The Drum & Bass handbook: Gouki on how to grow as a DJ and what makes a good ‘drop’

By Owen Jameson

31 May 2024

Gouki is one of the UK’s best drum and bass DJs. With over 100,000 monthly listeners on Spotify and millions of streams, the Birmingham based DJ is a master of his craft.

Here at Feedback, we racked Gouki’s brain to find out how to be a successful DJ.

Talking about his sound, Gouki said: “So I’ve always wanted to be known as the guy that blends neuro-funk and jump-up.

“I’m a huge fan of neuro-funk and a huge fan of jump up, no one really like mixes them together – not like that.

“There’s like a blend of the two which I absolutely love. But, no one does it and I’m glad that I’m doing it, because I really like hearing it.”

Gouki found a niche within the drum and bass music scene which has allowed him to have a trademark sound. It especially helps that he has been able to blend two of his favourite subgenres of DnB.

Gouki namedropped A.M.C as one of the only other DJs to bridge the gap between neuro-funk and jump-up saying ‘A.M.C, he does it really well to be fair’. Being one of the only DJs to bridge this gap has meant Gouki has been able to grow and grow and grow.

Speaking about how to grow as a DJ, Gouki told Feedback that streams are ‘king’ for growth: “I think putting out a lot of free music in the beginning is good.

“That’s kind of what got me attention, at the very start was I wasn’t really concerned about making money. At first, I was more concerned about just people recognizing my style.

“I was putting out a lot of music for free.

“So yeah, I just I’d be more concerned with people playing your stuff more than anything at the very start, you know?”

Gouki’s path to success has been paved with exposure. It was a case of getting as many people to hear his music as possible and then seeing what stuck for listeners. This trial and error gave Gouki exposure but in turn allowed him to practice an obscene amount.

In terms of actually making a DnB track, it isn’t an exact science.

Gouki said: “Nine times out of ten when I start a track, I don’t have anything in my mind, like, I don’t have any idea.

“It’s literally I’m going to go into the software, and just start messing around with stuff.

“I’m just gonna toy around with things and see if anything happens.”

Ideas aren’t all that. Sometimes it is genuinely just messing about until something works. So, get yourself on Logic and have some fun, something might work.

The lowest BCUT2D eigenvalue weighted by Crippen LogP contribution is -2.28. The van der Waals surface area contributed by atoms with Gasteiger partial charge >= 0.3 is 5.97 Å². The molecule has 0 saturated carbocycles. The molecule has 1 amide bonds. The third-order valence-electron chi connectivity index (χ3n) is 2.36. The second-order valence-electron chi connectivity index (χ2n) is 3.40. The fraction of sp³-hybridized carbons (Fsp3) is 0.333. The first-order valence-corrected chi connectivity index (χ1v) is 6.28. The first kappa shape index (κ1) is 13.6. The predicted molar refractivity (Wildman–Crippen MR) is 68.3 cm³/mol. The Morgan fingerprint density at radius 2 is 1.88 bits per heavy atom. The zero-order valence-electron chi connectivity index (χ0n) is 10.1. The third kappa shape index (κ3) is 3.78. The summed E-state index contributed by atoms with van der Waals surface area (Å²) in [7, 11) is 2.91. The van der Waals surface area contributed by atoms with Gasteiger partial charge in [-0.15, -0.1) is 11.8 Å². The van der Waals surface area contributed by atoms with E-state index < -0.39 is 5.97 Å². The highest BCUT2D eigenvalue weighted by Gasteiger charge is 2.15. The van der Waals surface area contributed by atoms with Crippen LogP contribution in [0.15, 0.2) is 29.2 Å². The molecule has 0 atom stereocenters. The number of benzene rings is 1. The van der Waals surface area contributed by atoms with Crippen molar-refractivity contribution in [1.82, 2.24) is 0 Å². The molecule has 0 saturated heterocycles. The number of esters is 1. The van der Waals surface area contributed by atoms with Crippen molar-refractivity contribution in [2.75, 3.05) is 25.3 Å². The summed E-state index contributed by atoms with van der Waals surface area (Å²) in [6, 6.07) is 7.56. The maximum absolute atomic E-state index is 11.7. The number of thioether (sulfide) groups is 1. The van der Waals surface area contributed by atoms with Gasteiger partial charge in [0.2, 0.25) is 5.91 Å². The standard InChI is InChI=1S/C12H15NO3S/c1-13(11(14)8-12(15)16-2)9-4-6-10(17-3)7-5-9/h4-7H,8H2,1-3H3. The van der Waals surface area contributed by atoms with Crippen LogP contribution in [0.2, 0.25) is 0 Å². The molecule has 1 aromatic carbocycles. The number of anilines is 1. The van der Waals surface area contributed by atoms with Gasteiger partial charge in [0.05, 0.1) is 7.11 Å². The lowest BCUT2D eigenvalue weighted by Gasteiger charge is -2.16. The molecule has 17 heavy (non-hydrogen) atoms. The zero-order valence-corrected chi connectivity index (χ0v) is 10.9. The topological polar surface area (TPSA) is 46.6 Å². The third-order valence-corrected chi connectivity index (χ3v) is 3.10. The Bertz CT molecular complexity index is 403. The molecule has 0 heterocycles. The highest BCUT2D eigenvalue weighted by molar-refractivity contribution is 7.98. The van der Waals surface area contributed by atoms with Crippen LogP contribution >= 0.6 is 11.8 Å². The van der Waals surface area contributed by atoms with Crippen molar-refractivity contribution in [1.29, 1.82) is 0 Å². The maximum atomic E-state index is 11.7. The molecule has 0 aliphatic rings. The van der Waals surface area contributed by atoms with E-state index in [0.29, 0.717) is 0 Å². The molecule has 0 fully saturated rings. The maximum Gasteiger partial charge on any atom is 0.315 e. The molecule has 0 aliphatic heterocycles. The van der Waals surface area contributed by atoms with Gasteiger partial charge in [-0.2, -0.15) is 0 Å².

Following on from ideas, we asked Gouki about drops. Drops are probably the most important part of any DnB song. Personally, the drop in a track is the main reason I listen to DnB. Gouki told me how he tries to make his audience really ‘lock in’ to his drops: “I’m the kind of guy I don’t like it when it’s too overwhelming.

“Like, I think the one of the problems that drum and bass is, people are always trying to create the most crazy, heavy over the top drops when with me, I prefer it when you bring it back a little bit.

“I prefer it, where it’s like you kind of feel it and you get zoned into it. As opposed to having your head blown off.

“I’m trying to make a drop that you really kind of get locked into, if that makes sense.”

Gouki’s efforts to not ‘run with the crowd’ when it comes to heavy drops has meant that he’s been able to make more refined drops that people can really groove with.

His main advice for up-and-coming DJs when it comes to drops was this: “Another good thing is to sit on a drop for a while, and then come back to it with fresh ears, then then you’ll really know if it’s good or not.”

As with any creative endeavour, sometimes the best thing you can do is take a step back for a while and tackle issues with a clear head.

From growing your audience to making a good drop, Gouki’s advice is pertinent.

He is one of the best DJs on offer in the UK at the moment. So, listen, learn and try things out and who knows you could be playing Boomtown in a matter of years.

You may also like…
document.addEventListener('DOMContentLoaded', function() { // Select all audio modules with the custom class var audioModules = document.querySelectorAll('.custom-audio-module'); audioModules.forEach(function(module, index) { // Create a container for the counter var counterContainer = document.createElement('div'); counterContainer.classList.add('counter-container'); counterContainer.innerHTML = '0'; // Append the counter container to the module module.appendChild(counterContainer); // Get the audio element var audio = module.querySelector('audio'); // Initialize the counter var counter = 0; // Add play event listener to the audio element audio.addEventListener('play', function() { counter++; document.getElementById('audio-counter-' + index).textContent = counter; }); }); });